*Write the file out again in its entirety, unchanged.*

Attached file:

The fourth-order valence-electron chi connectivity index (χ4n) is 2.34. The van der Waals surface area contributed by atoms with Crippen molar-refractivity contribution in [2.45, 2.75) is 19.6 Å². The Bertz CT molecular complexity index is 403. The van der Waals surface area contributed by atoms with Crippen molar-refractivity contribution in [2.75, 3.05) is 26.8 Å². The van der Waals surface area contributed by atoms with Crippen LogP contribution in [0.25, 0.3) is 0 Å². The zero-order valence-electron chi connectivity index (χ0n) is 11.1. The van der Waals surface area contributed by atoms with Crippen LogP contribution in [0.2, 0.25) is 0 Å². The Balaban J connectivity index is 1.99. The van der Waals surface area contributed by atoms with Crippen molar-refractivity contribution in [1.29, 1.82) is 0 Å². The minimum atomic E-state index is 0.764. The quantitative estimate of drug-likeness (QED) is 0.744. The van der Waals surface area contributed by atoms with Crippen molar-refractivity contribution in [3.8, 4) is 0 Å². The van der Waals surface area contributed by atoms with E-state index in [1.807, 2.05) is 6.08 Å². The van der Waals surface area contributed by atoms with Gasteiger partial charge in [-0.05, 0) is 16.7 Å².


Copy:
The fourth-order valence-electron chi connectivity index (χ4n) is 2.34. The van der Waals surface area contributed by atoms with Crippen molar-refractivity contribution in [2.45, 2.75) is 19.6 Å². The Bertz CT molecular complexity index is 403. The van der Waals surface area contributed by atoms with Crippen molar-refractivity contribution in [2.75, 3.05) is 26.8 Å². The van der Waals surface area contributed by atoms with Crippen LogP contribution in [0.25, 0.3) is 0 Å². The zero-order valence-electron chi connectivity index (χ0n) is 11.1. The van der Waals surface area contributed by atoms with Crippen LogP contribution in [0.2, 0.25) is 0 Å². The Balaban J connectivity index is 1.99. The van der Waals surface area contributed by atoms with Crippen molar-refractivity contribution in [1.29, 1.82) is 0 Å². The minimum atomic E-state index is 0.764. The quantitative estimate of drug-likeness (QED) is 0.744. The van der Waals surface area contributed by atoms with Crippen molar-refractivity contribution in [3.8, 4) is 0 Å². The van der Waals surface area contributed by atoms with E-state index in [1.807, 2.05) is 6.08 Å². The van der Waals surface area contributed by atoms with Gasteiger partial charge in [-0.05, 0) is 16.7 Å².